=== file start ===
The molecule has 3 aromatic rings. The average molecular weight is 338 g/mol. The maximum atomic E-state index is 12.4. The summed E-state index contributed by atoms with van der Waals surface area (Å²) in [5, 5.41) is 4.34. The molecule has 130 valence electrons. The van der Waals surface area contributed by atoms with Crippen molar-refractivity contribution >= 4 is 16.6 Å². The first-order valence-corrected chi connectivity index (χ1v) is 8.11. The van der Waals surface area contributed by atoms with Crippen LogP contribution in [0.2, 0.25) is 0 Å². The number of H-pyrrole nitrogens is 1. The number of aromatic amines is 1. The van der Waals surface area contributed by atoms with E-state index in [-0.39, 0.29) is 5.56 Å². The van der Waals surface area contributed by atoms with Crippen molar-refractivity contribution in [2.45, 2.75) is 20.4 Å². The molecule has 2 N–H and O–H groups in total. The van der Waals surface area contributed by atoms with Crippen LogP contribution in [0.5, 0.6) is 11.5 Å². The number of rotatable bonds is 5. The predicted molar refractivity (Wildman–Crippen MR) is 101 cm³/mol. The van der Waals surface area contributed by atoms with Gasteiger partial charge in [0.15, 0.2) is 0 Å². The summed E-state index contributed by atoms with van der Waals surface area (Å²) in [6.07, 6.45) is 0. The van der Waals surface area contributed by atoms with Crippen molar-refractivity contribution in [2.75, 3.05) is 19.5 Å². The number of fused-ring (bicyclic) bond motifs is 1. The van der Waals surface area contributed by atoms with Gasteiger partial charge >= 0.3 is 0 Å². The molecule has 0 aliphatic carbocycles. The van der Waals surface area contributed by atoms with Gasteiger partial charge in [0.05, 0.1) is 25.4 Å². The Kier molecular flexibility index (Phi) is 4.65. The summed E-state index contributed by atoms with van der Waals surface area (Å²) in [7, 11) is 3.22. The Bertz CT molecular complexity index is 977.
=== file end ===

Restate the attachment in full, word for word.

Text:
The molecule has 3 aromatic rings. The average molecular weight is 338 g/mol. The maximum atomic E-state index is 12.4. The summed E-state index contributed by atoms with van der Waals surface area (Å²) in [5, 5.41) is 4.34. The molecule has 130 valence electrons. The van der Waals surface area contributed by atoms with Crippen molar-refractivity contribution >= 4 is 16.6 Å². The first-order valence-corrected chi connectivity index (χ1v) is 8.11. The van der Waals surface area contributed by atoms with Crippen LogP contribution in [0.2, 0.25) is 0 Å². The number of H-pyrrole nitrogens is 1. The number of aromatic amines is 1. The van der Waals surface area contributed by atoms with E-state index in [-0.39, 0.29) is 5.56 Å². The van der Waals surface area contributed by atoms with Crippen molar-refractivity contribution in [2.45, 2.75) is 20.4 Å². The molecule has 2 N–H and O–H groups in total. The van der Waals surface area contributed by atoms with Crippen LogP contribution in [0.5, 0.6) is 11.5 Å². The number of rotatable bonds is 5. The predicted molar refractivity (Wildman–Crippen MR) is 101 cm³/mol. The van der Waals surface area contributed by atoms with Gasteiger partial charge in [0.15, 0.2) is 0 Å². The summed E-state index contributed by atoms with van der Waals surface area (Å²) in [6.07, 6.45) is 0. The van der Waals surface area contributed by atoms with Crippen molar-refractivity contribution in [2.75, 3.05) is 19.5 Å². The number of fused-ring (bicyclic) bond motifs is 1. The van der Waals surface area contributed by atoms with Gasteiger partial charge >= 0.3 is 0 Å². The molecule has 0 aliphatic carbocycles. The van der Waals surface area contributed by atoms with Gasteiger partial charge in [0.05, 0.1) is 25.4 Å². The Kier molecular flexibility index (Phi) is 4.65. The summed E-state index contributed by atoms with van der Waals surface area (Å²) in [7, 11) is 3.22. The Bertz CT molecular complexity index is 977.